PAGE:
Arati Saha

Arati Saha: A Swimming Legend

- November 22, 2023

By Zaara D’Souza

Arati Saha was a swimming legend, who created history when she became the first Asian woman to swim across the English Channel, at the young age of 19. Read on to know more about her life. 


Arati Saha was born in 1940 in Kolkata, West Bengal to a middle class family.  She was brought up by her father, as her mother had passed away when she was still a toddler. After her mother’s loss, her elder brother and younger sister were sent off to live in their maternal aunt and uncle’s house, while Arati was left to be brought up by her grandmother in North Calcutta. Panchugopal Saha, her father, would take little Arati along with him and his brother to the city’s popular bathing grounds – Champtala Ghat.

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Almost immediately Panchugopal was able to recognise that his daughter had an inclination towards swimming, even at such an early age. He decided to enroll her for proper training at the Hatkhola Swimming Club. As luck would have it, India’s first Asian Games gold medalist, Sachin Nag noticed her one day. He too, immediately spotted her talent and decided to take her under his wing and began training her. After this, Arati dived right into her professional swimming career. 

Arati Saha
Illustration: Prakash Sivan

After starting training at just 4 years old, Arati won a gold medal for 110 yards freestyle at the Shailendra Memorial Swimming Competition of 1946, only a year later. With exemplary determination and discipline, she went on to win more than 22 state competitions in West Bengal over the next 6 years. Her game-changing recorded time for her laps allowed her to take part in the 1952 Olympics at the mere age of 12, but unfortunately she did not manage to win a stand on the podium. This did not stop her, but only encouraged her to go further.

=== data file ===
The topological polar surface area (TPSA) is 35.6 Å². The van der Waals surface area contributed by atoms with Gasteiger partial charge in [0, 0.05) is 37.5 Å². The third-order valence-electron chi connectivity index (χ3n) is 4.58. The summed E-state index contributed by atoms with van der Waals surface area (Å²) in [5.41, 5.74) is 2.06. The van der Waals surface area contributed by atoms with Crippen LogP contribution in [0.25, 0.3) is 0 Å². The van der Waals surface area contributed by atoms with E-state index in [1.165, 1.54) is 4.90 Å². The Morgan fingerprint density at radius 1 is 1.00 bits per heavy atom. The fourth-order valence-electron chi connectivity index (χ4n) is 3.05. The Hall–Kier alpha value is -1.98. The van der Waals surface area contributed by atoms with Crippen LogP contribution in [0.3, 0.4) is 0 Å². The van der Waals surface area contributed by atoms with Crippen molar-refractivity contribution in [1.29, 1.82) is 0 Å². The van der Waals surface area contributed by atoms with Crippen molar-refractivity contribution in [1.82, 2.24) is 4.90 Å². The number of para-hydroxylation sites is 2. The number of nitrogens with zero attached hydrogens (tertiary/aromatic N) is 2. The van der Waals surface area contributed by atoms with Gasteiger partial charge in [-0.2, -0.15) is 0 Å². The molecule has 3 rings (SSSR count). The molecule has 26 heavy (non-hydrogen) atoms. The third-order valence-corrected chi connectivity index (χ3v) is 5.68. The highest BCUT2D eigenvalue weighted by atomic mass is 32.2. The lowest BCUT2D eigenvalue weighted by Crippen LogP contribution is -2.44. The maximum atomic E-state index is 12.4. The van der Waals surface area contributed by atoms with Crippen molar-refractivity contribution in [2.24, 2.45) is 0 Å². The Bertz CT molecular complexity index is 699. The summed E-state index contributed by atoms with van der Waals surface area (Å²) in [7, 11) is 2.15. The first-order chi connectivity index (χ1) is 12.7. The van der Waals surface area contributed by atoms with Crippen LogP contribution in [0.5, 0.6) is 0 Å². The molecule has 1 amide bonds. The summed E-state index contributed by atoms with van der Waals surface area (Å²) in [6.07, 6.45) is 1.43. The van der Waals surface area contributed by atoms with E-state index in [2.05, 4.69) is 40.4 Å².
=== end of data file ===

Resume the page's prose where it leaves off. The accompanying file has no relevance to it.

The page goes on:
The Dream

As she was pushed harder and harder to train, she started to gain more confidence. She soon began to harbour a challenging dream — to attempt swimming the intimidating English Channel. Although a few women had attempted this before her, it was still a highly male dominated area at the time. Arati’s own participation is what changed this for future female swimmers.

Brojen Das, the English Channel’s first Asian finisher (not just once, but six times!) proposed Arati’s name to the organisers for the event that year. Even Mihir Sen, another accomplished English Channel finisher, encouraged this idea. With the motivation of many other supportive men and the financial aid of the Chief Minister of West Bengal, Dr Bidhan Chandra Roy, and the then Prime Minister, Jawaharlal Nehru, the English Channel dream began to take shape. 

In 1959, she attempted the feat for the first time but was unable to finish. She made her second attempt just one month later. This time, Arati came back and completed the entire length at the impressively young  age of 19. This won her not just a Padma Shri, but also a place in the history of swimming, as the first Asian woman to swim across the English Channel.

Arati passed away at the age of 54, unfortunately losing a battle to jaundice and encephalitis. The Government of India honoured her by releasing a postage stamp in her name. She is remembered not just as a swimmer, but as a woman who changed swimming for every Indian girl who dreamed of the same things she did.

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